Subsolid Lung Nodules Pose Greater Cancer Risk to Women than Men

Subsolid Lung Nodules Pose Greater Cancer Risk to Women than Men

Women with a specific form of lung nodule evident in lung cancer screening CT tests are at increased risk of lung cancer compared to men with identical lung nodules. These were the results of a study recently presented during the Radiological Society of North America (RSNA) annual conference.

A pulmonary nodule is a small round or oval-shaped growth in the lung. It is also sometimes called a spot on the lung or a coin lesion. Pulmonary nodules are generally smaller than 3 centimeters in diameter. If the growth is larger than that, it is known as a pulmonary mass and is more likely to represent a cancer. There are two main types of pulmonary nodules: malignant (cancerous) and benign (noncancerous), with over 90% of pulmonary nodules smaller than 2 centimeters in diameter proved to be benign.

Lung nodules are categorized as solid or subsolid based on their appearance on CT scan. Solid nodules are dense, and they obscure adjacent tissue, while subsolid nodules are split into two different categories: part solid and pure ground glass, devoid of solid elements. Importantly, nodule consistency is an indicator of risk of lung cancer. “We know there are differences in cancer risk among different lung nodule consistencies, but we were unaware of any published reports that looked at the differences in lung cancer risk for nodule subtypes between women and men,” said study lead author Phillip Boiselle, M.D., from Beth Israel Deaconess Medical Center and Harvard Medical School in Boston, in a recent news release.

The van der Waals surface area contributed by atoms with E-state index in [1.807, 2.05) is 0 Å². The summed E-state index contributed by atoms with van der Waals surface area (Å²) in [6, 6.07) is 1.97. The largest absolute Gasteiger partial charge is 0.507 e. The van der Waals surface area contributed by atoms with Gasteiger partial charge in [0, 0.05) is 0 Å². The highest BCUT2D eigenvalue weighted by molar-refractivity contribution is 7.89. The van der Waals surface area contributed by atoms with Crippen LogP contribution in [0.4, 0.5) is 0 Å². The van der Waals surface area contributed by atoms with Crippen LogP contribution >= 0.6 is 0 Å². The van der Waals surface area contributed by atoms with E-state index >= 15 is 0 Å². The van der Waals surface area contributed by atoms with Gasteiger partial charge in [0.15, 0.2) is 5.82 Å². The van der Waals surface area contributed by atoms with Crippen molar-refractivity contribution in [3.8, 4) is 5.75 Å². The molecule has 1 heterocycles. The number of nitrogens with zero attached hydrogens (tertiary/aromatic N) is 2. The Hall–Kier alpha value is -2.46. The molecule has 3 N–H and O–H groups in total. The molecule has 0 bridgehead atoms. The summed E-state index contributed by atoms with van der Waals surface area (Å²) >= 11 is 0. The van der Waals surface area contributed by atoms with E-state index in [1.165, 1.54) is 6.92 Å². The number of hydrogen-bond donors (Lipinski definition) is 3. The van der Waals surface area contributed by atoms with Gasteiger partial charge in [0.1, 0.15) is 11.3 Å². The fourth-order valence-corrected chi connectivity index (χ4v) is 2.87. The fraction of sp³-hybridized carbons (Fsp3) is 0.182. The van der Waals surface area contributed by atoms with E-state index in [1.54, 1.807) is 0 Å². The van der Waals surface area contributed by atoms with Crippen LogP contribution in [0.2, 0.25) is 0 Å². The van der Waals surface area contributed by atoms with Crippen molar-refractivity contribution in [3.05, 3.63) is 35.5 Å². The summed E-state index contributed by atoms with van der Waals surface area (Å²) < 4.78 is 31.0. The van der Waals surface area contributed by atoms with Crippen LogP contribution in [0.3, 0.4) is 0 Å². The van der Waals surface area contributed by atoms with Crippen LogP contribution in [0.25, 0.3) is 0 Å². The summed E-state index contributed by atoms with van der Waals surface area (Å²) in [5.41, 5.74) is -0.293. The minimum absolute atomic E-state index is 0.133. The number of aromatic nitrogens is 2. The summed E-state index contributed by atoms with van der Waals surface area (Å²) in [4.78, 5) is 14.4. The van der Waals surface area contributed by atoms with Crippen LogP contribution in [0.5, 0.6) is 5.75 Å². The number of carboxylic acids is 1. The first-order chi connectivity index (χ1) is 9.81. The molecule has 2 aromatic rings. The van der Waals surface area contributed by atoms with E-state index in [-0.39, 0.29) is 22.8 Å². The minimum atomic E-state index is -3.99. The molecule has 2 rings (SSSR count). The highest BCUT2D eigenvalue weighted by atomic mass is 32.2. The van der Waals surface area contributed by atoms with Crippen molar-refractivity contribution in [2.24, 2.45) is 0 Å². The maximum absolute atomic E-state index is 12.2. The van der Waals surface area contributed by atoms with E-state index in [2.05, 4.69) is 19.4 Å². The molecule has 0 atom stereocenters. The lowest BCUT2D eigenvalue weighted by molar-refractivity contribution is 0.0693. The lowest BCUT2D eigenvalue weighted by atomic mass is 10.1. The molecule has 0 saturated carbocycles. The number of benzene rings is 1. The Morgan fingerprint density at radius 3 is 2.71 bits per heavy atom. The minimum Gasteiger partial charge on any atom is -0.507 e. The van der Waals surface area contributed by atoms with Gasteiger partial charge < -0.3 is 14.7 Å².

Dr. Boiselle and colleagues assessed CT scans from the National Lung Screening Trial (NLST), a randomized control trial that confirmed the value of CT scans to reduce mortality rates related with lung cancer. For the NLST study over 40% of the participants were women, allowing the team to perform comparative statistical analysis in lung nodules and cancer between sexes. Using the NLST database, the team characterized all CT-detected nodules that measured between 4 and 30 millimetres by consistency (n= 26,455 participants). The relative risk of lung cancer was examined for each nodule consistency subtype.

The results revealed that 37.8% of the participants (n=9,994), screened positive at one or more points during the study period. Furthermore, when compared to men, women with ground-glass nodules were at higher risk of lung cancer. A similar trend was observed for gender comparisons of part-solid nodules. However, the results demonstrated that the relative risk for solid nodules was similar among men and women.

The researchers were also able to determine that part-solid lung nodules were the most predictive of lung cancer among men and women, whereas solid nodules and ground glass nodules were found be less predictive in women and men, respectively. “The main difference we found was that women were 50 percent more likely than men to have ground-glass nodules and, when these nodules were present, women had a substantially higher risk of developing lung cancer,” said Dr. Boiselle.

For the management of lung nodules of different consistencies, gender differences are not considered in current lung cancer screening guidelines. While more studies are necessary before modifications are made to clinical practice, the findings from this study indicate that women with ground glass nodules may require closer clinical follow-up than men. “By looking at the rate at which lung cancers grow on serial CT scans, we can develop a better understanding of how often to obtain follow-up CT scans in men and women,” Dr Boiselle added.

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